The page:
Maddie: Okay. I would say-- I thought maybe you were going to ask the council member. I would say that it has to do with the culture in the United States, in general. I'm sure you all have talked about this as well. We need to have a culture of drivers and road users starting from the top down. In any vehicle where they are considerate of all members and all users. I think that like if you go to other countries, there are people who use scooters and bicyclists and you don't have the same conflicts you have here because they don't have the same individualist mentality that we have here in the United States. I think that that's a big part of it.
Brian Lehrer: That's a 30,000-foot view. Council Member, not so much the e-bikes and of course, respecting the fact that people have to make a living as delivery people. The scooters, which I think are another level from the e-bikes and riding on the sidewalks, all of that stuff.
Council Member Rita Joseph: Yes, my seniors always tell me that, they're like, council member, we need just some enforcement. At the same time, we don't want to take away someone's livelihood. There has to be some way that we manage that, and we coexist, as Maddie said before, that we're careful of our pedestrians in our seniors. My seniors, whenever they see me, that's the number one complaint I get. "Council member, I'm a [unintelligible 00:26:19] little old lady. If this bike is speeding and hits me, what are my chances of survival?" That's not good because I have a senior mom as well.
That's not a good thing. We also need to invest in other alternative forms of transportation. All those very surprised to sometimes find the council member on the bus. I'm usually on the bus. If we invest also in public transportation, that will also deter people from getting in their cars. I noticed during the pandemic people were buying more and more cars because there was no-- They didn't want to get on the train, they didn't want to get sick. Now we even have more and more. That's one of the reasons why like riding on the B41, inspired me to push for a bus lane to make sure that people traveling down to B41 can get to and from places in a meaningful time.
Brian Lehrer: You're either on the bus or you're off the bus. Council member Rita Joseph is on the bus.
Council Member Rita Joseph: That's right/
Brian Lehrer: Let's end on a bit of a lighter note. Oh, actually, two things because I ask every council member in the series, what's the number one reason since you took office that constituents contact your office? Briefly, what do they seek help for affirmatively contacting you, reaching out?
Council Member Rita Joseph: They reach out about, definitely trash. Trash is the number one and rats. [laughs]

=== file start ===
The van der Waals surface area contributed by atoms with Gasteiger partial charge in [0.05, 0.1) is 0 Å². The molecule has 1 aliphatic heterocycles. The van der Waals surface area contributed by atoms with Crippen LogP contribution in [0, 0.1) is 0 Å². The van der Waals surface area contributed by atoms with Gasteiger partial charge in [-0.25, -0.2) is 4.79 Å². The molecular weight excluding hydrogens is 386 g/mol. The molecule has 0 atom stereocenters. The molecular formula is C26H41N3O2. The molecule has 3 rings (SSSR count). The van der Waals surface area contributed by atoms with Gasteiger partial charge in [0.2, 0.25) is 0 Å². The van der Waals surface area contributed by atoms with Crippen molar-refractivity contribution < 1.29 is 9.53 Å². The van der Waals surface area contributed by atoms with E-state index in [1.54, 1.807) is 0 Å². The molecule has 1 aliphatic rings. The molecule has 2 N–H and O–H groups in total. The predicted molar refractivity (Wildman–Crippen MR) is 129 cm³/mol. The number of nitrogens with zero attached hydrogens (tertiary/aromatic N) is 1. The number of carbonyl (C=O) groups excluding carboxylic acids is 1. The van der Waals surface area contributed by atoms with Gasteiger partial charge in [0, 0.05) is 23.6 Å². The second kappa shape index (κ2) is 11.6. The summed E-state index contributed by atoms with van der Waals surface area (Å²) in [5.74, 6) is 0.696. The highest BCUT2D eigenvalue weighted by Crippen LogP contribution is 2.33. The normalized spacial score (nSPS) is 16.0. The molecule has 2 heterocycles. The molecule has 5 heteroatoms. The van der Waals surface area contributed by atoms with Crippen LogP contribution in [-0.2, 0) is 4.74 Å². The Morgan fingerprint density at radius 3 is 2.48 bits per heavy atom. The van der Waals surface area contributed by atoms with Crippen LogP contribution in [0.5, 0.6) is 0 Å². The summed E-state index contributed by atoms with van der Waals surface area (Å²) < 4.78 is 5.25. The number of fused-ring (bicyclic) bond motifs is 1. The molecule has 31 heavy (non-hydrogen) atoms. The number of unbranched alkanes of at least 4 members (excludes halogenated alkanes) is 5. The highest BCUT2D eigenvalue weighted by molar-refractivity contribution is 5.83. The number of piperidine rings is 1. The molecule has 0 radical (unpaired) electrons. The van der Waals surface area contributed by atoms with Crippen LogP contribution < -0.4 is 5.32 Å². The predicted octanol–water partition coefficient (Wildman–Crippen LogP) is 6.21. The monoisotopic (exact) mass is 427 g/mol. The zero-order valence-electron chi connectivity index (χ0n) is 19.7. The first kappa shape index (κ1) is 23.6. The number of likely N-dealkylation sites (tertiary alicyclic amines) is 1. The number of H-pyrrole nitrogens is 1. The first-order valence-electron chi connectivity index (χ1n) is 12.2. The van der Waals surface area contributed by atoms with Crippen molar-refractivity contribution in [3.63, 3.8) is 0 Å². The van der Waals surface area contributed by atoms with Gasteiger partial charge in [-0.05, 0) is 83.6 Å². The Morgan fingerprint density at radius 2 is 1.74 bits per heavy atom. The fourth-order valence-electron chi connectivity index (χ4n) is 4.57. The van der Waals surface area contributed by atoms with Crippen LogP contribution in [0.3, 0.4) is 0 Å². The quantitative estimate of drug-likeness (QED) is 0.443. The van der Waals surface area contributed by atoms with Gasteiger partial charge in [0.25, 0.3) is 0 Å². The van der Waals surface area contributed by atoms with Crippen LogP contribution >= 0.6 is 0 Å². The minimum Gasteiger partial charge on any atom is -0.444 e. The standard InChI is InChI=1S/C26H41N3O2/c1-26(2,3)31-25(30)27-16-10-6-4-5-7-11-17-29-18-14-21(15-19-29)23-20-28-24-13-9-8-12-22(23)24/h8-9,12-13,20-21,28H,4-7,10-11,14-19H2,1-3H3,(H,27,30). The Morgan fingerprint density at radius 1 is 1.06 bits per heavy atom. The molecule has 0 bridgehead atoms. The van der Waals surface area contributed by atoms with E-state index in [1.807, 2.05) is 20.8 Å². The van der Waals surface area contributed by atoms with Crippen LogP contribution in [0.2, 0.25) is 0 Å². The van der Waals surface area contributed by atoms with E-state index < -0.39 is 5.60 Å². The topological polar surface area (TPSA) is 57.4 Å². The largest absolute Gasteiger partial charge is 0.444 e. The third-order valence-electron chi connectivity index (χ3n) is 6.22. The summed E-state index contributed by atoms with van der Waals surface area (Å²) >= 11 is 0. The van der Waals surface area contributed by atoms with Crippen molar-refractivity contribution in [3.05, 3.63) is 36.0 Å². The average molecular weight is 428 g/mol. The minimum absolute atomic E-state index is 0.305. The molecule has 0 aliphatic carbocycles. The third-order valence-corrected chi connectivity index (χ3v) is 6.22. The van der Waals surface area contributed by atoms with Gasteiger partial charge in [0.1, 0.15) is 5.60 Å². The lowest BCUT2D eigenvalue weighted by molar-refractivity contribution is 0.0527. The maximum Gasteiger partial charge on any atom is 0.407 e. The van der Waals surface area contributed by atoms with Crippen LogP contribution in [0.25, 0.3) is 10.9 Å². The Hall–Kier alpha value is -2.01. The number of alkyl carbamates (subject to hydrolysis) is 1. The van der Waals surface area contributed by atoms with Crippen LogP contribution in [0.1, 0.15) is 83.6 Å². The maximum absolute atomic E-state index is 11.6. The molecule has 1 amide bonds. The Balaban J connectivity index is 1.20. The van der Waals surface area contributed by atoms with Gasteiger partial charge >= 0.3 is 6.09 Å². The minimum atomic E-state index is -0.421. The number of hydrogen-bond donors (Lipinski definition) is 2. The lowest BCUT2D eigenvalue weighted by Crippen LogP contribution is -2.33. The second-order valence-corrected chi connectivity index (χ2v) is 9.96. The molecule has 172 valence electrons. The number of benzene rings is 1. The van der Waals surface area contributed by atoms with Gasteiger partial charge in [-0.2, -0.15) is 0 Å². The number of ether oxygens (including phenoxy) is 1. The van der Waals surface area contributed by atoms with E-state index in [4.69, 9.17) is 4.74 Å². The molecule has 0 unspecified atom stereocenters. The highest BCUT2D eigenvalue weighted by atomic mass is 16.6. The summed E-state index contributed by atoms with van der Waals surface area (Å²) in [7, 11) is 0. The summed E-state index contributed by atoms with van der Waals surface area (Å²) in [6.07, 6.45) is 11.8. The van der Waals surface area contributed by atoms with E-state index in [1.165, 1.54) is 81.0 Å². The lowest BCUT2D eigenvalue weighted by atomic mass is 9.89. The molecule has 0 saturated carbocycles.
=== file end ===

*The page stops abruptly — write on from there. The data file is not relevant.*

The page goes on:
Brian Lehrer: Trash and rats. It keeps coming up district after district.
Council Member Rita Joseph: Rats and trash. My staff has attended the Rat Academy by DOHMH. There is a rat academy to find out how they live, how to get rid of them, what can we do as a community to make sure, and of course, trash. In the previous administration, the budget was cut for trash pickup. This budget, we made sure we reinvested money back into DSNY to make sure that trash is being picked up and that trash improves the quality of life. I think that's very, very important as well.
Brian Lehrer: We're inviting everybody to bring a show-and-tell item from their district something that other people might like to know about if they're not in the district. I see, as a former teacher, you would be very acquainted with show and tell and you're going to go that way, right?
Council Member Rita Joseph: Show and tell. What I bought into my district that I was super excited was after my tech training, I'm also a techie, undercover techie. During the pandemic, I was very helpful in setting up iPads and joining a tech team citywide to support teachers in schools in making sure that they were online to create Google Classroom. I'm very passionate about my 3D printer. As a teacher--
Brian Lehrer: About your 3D printer you said, right?
Council Member Rita Joseph: Yes. 3D printers. I was one of the first schools in my district to get one to show my students how to use it because I wanted to create a pathway into STEM, especially for girls because I was also part of the Girl Who Codes Club. I used to host one every Thursday for my girls. That was one of the ways that I was able to create a pathway that I would go into many meetings and realize that there weren't many women first in the space and not many Black and brown women were in the tech world.
That was one way to bring it to show and tell was to create tangible representation of how powerful science and engineering was to our community. That can be a pathway into medicine, fashion, design. However, they were recreating heart valves through to 3D printing. Coding and STEM was very important to me. That's my show and tell, my 3D printer
Brian Lehrer: Rita Joseph from District 40, parts of Crown Heights. It's Flatbush, East Flatbush, Kensington, Midwood, Prospect Park South, and Prospect Lefferts Gardens. Thanks so much for joining 51 Council Members in 52 Weeks.
Council Member Rita Joseph: Thank you so much.
New York Public Radio transcripts are created on a rush deadline, often by contractors. This text may not be in its final form and may be updated or revised in the future. Accuracy and availability may vary. The authoritative record of New York Public Radio’s programming is the audio record.